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Incensed about censorship

By Melinda Tankard Reist - posted Friday, 5 December 2008


It's not enough that there are already 4.2 million porn websites. It's not enough that every second, 28,258 Internet users are viewing porn. It's not enough that every second, US$3,075.64 is spent on porn. It's not enough that worldwide porn revenue is more than US$97.06 billion, according to Internet pornography statistics, Internet Filter Review (2006).

It's not enough that Australia contributes $2 billion to worldwide porn revenues, and is in the top five porn profit generating countries.

Nor is it enough that the sex industry in Australia has grown at 8.1 per cent to $1.22 billion this financial year and that prostituting and stripping are worth $1.13 billion. (No bust in sight during sex boom, by Sean Plambeck, September 1, 2008.)

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And it's not enough that the images and symbols of pornography have become mainstream, with sexually suggestive content on billboards, kids clothing, in games and music videos.

The sex industry lobby group the Eros Association is just not satisfied. That's why it launched the Australian Sex Party in Melbourne recently. Despite wall-to-wall porn, Eros CEO Fiona Patten claims we're drowning in "wowserism".

Patten and her porn devotee friends think porn is healthy for us. Surely we should all be healthy by now. Instead a significant number of studies have pointed to a link between pornography and violence against women.

Vanessa Vega and Neil Malamuth in Predicting sexual aggression: the role of pornography in the context of general and specific risk factors, (Aggressive Behaviour, 33 (2007), 104-117) found that high pornography consumption adds significantly to the likelihood of sexual aggression. A number of other researchers have found a clear relationship between sexually callous attitudes and histories of forceful, coercive, aggressive sexual conquests including Dolf Zillmann, Jennings Bryant, Donald L Mosher and Mark Sirkin.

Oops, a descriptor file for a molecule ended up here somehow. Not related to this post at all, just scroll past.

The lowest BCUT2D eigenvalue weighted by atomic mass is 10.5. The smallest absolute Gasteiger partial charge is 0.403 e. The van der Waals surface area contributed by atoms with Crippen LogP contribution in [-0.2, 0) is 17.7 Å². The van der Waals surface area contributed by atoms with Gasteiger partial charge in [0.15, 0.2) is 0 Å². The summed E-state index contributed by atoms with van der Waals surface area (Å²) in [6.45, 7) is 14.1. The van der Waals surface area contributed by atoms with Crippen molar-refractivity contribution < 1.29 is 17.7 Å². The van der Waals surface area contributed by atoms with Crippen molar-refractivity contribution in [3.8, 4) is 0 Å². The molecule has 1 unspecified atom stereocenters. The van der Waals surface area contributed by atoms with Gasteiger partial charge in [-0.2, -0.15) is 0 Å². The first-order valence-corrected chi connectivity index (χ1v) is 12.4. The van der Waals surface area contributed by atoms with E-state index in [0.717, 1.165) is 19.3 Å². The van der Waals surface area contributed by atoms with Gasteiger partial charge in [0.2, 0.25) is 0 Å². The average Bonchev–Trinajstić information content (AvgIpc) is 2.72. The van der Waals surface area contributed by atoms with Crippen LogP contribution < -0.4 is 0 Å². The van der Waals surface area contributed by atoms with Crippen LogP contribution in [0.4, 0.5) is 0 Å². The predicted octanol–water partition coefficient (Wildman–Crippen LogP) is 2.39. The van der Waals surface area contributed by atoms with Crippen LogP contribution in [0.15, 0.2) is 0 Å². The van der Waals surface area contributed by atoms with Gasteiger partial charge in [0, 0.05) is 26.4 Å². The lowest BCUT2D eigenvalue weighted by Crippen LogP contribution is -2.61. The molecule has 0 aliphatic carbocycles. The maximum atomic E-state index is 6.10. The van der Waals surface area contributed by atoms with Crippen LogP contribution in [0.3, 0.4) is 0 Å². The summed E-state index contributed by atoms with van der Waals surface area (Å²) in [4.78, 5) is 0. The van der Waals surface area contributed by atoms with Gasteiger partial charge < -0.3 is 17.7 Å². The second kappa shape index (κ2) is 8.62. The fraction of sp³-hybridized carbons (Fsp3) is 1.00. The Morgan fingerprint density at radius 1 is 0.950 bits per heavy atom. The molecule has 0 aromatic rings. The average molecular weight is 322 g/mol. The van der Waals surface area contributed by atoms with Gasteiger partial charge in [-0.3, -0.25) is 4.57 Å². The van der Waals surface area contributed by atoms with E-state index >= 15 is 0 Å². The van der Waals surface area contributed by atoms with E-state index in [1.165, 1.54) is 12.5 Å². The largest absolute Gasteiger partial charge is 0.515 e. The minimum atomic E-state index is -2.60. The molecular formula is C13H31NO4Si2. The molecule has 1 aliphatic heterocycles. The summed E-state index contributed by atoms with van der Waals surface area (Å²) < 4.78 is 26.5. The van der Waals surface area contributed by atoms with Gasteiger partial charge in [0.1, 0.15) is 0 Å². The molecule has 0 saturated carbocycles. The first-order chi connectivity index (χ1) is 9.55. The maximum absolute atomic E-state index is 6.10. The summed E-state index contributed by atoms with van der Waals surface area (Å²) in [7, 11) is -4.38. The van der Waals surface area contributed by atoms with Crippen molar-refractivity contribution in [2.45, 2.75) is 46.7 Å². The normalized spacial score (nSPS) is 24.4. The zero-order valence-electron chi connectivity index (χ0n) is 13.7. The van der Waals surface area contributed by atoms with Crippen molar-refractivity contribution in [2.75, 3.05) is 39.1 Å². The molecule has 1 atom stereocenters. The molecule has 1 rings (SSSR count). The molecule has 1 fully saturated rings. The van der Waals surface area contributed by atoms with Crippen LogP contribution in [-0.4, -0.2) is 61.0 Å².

The Internet allows for the mass dissemination of pornography and information about how to hurt, abuse and even rape women, making the risk of physical attack correlated with pornography a greater risk than before. (Michelle Evans, Censoring Internet pornography in Australia: a call for a civil rights approach to address pornographic harms, University of Western Sydney Law Review).

Many men who commit crimes of sexual violence live on a diet of pornography. (Dr William Marshall, Use of sexually explicit stimuli by rapists, child molesters and non-offenders, Journal of Sex Research, 25, (1998): 267).

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Up to one third of child sex offenders said they had viewed pornography prior to offending. (Marshall cited in E.F. Einsiedel, Social science report (1986), prepared for the Attorney General's Commission on Pornography, US Department of Justice, Washington, DC).

Compulsive porn use is wrecking relationships: "More and more clients, counsellors say, have begun to cite Internet pornography as a factor in their relationship breakdowns," wrote Adele Horin in the Sydney Morning Herald last year.

Porn is used to groom children for sex by normalising graphic depictions of sex acts in a child's mind. Growing numbers of children are even acting out what they've seen in porn on other children.

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First published in ABC's Unleashed on November 25, 2008.



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About the Author

Melinda Tankard Reist is a Canberra author, speaker, commentator and advocate with a special interest in issues affecting women and girls. Melinda is author of Giving Sorrow Words: Women's Stories of Grief after Abortion (Duffy & Snellgrove, 2000), Defiant Birth: Women Who Resist Medical Eugenics (Spinifex Press, 2006) and editor of Getting Real: Challenging the Sexualisation of Girls (Spinifex Press, 2009). Melinda is a founder of Collective Shout: for a world free of sexploitation (www.collectiveshout.org). Melinda blogs at www.melindatankardreist.com.

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